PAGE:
1. biomechanika
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    biomechanika New Member

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    My character's name is the same as a story in the same genre/setting as mine. Help?

    Discussion in 'Character Development' started by biomechanika, Apr 26, 2012.

    A new work of fiction was very recently published in the same niche genre as the book I just finished. That story uses a main female character with the same name as the main female love interest in my story. I found this out while looking for a publisher.

    I really don't want to have to do this, but I feel that if I don't change my character's name, that comparisons will be drawn. They beat me to it. What should I do?
     
  2. The Tourist
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    The Tourist Banned

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    Well, you do the same thing that Joseph Heller did in Catch-22. You make a change for the good of the story.

    Heller's name for his novel was Catch-18. At that time there was another book out with an "18" in the title and his publisher pointed it out. Heller stated in an interview that he could not initially imagine his book going by another name. But the story was important, so they changed it to a "22."
     
  3. funkybassmannick
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    funkybassmannick Contributing Member

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    I think The Tourist's advice is good, but I want to highlight something he said and put my own spin on it: Heller had a conversation with his publisher.

    Write your story as is, and leave your character's name unchanged. Keep thinking of a new name for your character, and maybe a better one will come to you. But in the end, wait to see what your publisher says. I don't know how far you are in your story, but that could be a year (or even several years) before your story is finished, it can take a year to find an agent, and it can take another six months before it's finally in print. By then, maybe it won't seem so obvious.

    It might not even be so obvious now; perhaps you're just hypersensitive to it because it's your character. Are the first AND last name the same? Are they real names, and if so how common are they? (For example, you wouldn't ever be able to get away with Katniss)
     
  4. Mckk
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    Mckk Moderator Staff Supporter Contributor

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    Ditto both of the above.

    And really, changing a name isn't such a big deal... My protag has gone from being Heinrich to Josh to Thomas to finally, Will. My female protag has gone from Eleanor to something else - don't want it nicked sorry. My villain Shadow Rider turned into Shadow Walker. Pandora became Luniah. Luke, well, Luke disappeared altogether.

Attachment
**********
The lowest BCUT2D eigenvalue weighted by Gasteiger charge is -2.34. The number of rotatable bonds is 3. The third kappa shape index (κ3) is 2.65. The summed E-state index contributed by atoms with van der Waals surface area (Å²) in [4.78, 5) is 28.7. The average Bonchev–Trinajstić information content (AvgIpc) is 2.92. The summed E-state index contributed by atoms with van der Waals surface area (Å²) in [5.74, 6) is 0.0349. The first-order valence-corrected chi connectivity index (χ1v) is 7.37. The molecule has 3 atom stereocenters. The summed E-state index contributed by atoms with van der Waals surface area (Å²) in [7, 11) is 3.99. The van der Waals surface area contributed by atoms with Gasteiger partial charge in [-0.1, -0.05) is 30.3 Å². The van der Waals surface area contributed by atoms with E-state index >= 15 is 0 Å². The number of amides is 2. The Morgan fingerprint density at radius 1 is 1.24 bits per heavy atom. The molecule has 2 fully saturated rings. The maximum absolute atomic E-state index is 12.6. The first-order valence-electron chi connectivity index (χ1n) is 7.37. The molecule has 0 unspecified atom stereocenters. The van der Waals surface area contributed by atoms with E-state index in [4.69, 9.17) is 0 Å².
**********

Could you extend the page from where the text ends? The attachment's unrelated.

I think sometimes we put too much investment into names.

    Incidentally, what name is that?
     
  5. LottieLab
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    LottieLab New Member

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    Its just a name - if it means the world can read your story, its a small price to pay!
     
  6. Dryriver
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    Dryriver Senior Member

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    What are the mathematical odds that lots of people will read the "other" story, and then your's, and think "Ooh. The name is stolen."

    If you ask me, probably not very high.

    I'd keep the original name, and only change it if your publisher has a problem with it.
     
  7. Tesoro
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    Tesoro Contributing Member Contributor

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    Do you mean just the first name or both first and last? If it's both I suggest you change it.
     
  8. Rumwriter
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    Rumwriter Active Member

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    You think you have it bad? I spent 5 years writing a story about a kid named Harry Porter that finds out he's an alien and goes to alien school. Turns out it was almost exactly like the story "Ender's Game"
     
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  9. biomechanika
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    biomechanika New Member

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    Fortunately it isn't both the first and last. The name is a real one, but it isn't a very common one. Also, I just finished my final draft last week, so if it's going to be changed, it should be soon.

    I'm not absolutely opposed to changing it, but I've grown quite attached to the character over the lengthy amount of time it took me to write the book. It doesn't feel the same when I try to imagine other names for her. I'll defer to my publisher (if I get one), and if I have to, I could change it. I thought I could circumvent this problem by using a highly uncommon name within a niche science-fiction genre.

    Thanks for the opinions so far. They are helping, so keep it coming. ;)
     

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